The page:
Of course, as a child, any type of family or school stress was entirely blotted out by two thoughts:
And a cute stuffed rabbit.
I only have vague Easter-related memories not connected to the basket, such as a local Easter egg hunt when my grandmother and mother specifically directed me AWAY from the candy, for fear I would get too much of it and eat all of it, and having to wear an itchy, home-knitted dress given to me by one of my aunts. But only looking back at photographs do I see how angry my father looks in all of the pictures, sulking and scowling.
My father is Greek Orthodox, and I later discovered how much he resented having to celebrate 'American' Easter. But more so than an issue of faith, I think he hated the delicacy, femininity, and childishness of the holiday. To him, Easter should be about eating massive amounts of meat and cheese, to break the Lenten fast, and as for childish rituals that took attention away from the head of the household--let's just say that the Greeks have a word for it, and it's called the 'Oedipal Complex.' He's happier now with my stepmother, eating fresh-killed goat in an Easter basket-free world.
Of course, just to inflame family tensions a bit more, the quirks of the calender usually mean that Greek Easter and my Easter don't coincide. I usually forget and one year when I did ask my stepmother and father out to eat on 'my Easter'--at their favorite restaurant, no less--my stepmother spent the afternoon saying things like:
"The food ees usually verrry good, but because it's fake American Easter, they only have a special menu."
"Our favorite restaurant--ees so crowded--ALL BECAUSE OF YOUR FAKE AMERICAN EASTER."
So, I've stopped trying to ingrate myself with 'the Greeks' at Easter-time. Beware of bearing gifts to Greeks!
I do like to bake for others around the holiday and one of my friends is eliminating wheat and dairy from his diet, so this presented a bit of a challenge. I found, while trying to conform to his diet, I gained a new appreciation for oat flour. It adds wonderful, wholesome, slightly sweet quality to this banana bread. There is nothing fake about this bread, and it's good to renew and reset something--dietary or otherwise--this time of year. Accept the new, and challenge at least a few of your conventional assumptions, even while you honor your traditions.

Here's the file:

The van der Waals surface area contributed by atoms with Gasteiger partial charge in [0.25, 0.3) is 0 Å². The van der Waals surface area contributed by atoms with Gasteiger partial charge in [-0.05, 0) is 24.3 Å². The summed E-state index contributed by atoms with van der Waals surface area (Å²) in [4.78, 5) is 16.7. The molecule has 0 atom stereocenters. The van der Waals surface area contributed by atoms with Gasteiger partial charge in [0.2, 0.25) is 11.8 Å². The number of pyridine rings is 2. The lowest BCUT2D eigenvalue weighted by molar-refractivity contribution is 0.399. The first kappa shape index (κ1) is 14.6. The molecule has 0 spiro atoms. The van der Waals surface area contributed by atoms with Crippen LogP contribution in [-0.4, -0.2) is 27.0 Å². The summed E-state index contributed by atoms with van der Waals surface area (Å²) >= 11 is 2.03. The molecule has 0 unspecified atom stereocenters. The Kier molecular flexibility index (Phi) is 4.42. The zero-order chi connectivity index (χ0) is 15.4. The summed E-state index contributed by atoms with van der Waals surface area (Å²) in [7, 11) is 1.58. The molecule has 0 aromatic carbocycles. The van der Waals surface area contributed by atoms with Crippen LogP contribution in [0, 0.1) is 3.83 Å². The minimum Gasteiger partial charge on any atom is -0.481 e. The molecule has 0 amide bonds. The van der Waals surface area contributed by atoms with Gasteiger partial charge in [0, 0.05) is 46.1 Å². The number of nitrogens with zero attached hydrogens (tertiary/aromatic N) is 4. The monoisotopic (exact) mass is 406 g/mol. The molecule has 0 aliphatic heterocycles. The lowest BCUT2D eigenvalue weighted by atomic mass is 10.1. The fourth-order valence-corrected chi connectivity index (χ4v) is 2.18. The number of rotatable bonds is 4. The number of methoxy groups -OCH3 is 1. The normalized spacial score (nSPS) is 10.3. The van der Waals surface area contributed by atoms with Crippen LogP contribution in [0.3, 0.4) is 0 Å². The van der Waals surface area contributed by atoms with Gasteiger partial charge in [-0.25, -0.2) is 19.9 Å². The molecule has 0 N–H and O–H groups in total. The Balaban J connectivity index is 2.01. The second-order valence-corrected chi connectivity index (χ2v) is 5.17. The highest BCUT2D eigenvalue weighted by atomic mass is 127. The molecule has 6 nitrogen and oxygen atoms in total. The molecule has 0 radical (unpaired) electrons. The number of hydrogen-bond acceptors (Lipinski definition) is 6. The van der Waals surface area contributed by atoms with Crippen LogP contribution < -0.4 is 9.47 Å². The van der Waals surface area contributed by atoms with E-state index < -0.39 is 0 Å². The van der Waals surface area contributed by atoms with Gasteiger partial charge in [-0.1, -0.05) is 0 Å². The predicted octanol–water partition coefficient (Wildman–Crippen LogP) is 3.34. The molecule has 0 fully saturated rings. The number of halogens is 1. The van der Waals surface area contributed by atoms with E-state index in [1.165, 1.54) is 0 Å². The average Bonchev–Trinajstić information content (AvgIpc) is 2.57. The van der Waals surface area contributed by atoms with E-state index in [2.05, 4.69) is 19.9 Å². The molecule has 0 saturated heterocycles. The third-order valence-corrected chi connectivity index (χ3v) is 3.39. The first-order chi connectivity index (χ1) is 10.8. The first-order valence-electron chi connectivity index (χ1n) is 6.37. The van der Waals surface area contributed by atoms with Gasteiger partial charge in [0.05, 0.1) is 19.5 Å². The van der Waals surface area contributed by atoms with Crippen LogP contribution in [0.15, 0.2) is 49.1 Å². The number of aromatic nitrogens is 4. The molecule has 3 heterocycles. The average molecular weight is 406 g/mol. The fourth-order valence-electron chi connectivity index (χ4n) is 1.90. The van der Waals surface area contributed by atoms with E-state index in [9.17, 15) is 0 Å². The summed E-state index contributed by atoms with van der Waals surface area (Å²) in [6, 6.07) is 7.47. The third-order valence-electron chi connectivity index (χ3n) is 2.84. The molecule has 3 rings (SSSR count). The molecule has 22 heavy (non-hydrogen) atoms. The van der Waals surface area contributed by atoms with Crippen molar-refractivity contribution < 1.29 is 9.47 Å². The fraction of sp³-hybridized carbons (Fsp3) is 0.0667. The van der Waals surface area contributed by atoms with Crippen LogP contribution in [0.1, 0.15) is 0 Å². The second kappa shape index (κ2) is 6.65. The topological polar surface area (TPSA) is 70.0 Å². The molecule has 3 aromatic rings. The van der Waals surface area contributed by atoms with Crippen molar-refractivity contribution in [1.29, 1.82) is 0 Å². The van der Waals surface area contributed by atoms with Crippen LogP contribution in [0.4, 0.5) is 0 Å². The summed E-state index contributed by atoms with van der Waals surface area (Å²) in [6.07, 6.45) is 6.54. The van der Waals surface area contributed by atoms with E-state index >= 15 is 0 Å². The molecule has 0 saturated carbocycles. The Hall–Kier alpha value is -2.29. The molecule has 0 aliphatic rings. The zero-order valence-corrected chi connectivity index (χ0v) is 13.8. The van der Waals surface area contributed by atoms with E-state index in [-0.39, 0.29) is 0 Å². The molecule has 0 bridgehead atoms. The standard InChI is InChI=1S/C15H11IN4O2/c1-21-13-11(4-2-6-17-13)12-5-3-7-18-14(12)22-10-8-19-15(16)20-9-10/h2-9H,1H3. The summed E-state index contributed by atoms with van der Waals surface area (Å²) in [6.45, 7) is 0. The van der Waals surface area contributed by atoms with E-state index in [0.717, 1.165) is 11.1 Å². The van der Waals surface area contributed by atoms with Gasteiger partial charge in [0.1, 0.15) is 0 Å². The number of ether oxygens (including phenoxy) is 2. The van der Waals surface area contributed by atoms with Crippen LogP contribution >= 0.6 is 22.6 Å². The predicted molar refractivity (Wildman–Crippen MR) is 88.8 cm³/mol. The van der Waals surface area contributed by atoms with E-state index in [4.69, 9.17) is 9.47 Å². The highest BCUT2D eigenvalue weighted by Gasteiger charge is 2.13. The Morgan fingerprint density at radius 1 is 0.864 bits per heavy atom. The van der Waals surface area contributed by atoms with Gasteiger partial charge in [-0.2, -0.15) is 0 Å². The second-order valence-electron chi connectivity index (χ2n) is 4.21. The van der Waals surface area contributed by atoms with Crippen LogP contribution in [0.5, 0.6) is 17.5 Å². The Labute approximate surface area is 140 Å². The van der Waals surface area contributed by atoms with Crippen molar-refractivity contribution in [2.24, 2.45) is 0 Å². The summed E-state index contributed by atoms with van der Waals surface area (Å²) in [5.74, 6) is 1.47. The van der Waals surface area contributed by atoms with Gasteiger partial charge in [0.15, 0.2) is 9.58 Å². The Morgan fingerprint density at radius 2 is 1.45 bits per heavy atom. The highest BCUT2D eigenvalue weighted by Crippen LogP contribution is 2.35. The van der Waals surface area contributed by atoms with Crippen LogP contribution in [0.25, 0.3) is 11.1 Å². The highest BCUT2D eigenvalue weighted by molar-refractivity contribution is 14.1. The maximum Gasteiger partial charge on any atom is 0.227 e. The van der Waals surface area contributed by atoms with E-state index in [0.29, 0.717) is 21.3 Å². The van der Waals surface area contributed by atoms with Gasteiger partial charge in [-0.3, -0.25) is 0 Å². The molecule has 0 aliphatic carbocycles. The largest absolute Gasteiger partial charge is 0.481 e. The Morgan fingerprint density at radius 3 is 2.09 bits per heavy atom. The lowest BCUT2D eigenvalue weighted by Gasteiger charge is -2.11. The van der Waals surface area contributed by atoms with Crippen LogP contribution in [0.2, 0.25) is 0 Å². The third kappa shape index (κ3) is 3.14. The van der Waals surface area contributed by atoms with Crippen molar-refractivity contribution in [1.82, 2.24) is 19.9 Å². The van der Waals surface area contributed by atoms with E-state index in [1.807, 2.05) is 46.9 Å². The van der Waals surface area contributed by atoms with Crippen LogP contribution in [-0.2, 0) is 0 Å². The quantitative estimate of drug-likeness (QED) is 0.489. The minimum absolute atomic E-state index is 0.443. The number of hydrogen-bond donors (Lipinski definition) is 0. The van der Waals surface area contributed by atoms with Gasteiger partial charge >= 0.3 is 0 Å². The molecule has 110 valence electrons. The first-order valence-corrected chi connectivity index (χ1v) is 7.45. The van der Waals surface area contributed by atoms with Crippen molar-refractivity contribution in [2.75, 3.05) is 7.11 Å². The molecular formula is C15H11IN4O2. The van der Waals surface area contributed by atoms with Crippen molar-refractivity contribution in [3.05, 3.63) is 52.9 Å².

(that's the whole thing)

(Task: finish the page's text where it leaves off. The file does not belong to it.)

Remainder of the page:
Happy Easter to all who celebrate!
Wheat-free, Dairy-Free Intensely Cinnamon Honey Oat Banana Bread
1 1/2 cups oat flour (or whole wheat, white whole wheat or all-purpose if you're not avoiding wheat and don't feel like buying a new bag of flour)
1 cup light brown sugar
1 teaspoon cinnamon
1 teaspoon baking soda
1/2 teaspoon salt
3 medium-sized 'oops, I forgot I bought those a week ago' mashed, overripe bananas
2 large beaten eggs
1/2 cup vegetable or canola oil
1/4 cup honey
1/4 cup water
4 tablespoons brown sugar
1 teaspoon cinnamon
1. Preheat the oven to 350F. Butter and line a 9X5 loaf pan with parchment, leaving some of the paper overlapping to make removing the bread easier. Reserve the 'topping' ingredients for later.
2. Sift the flour, sugar, cinnamon, baking soda and salt.
3. Blend the bananas, eggs, oil, honey, and water in another bowl.
4. Slowly fold in the dry ingredients, mix, and pour into the pan. Mix the reserved sugar and cinnamon together and sprinkle on the batter.
5. Bake for approximately one hour, until a toothpick can be withdrawn 'clean.' Cool for at least 30 minutes, preferably slightly longer.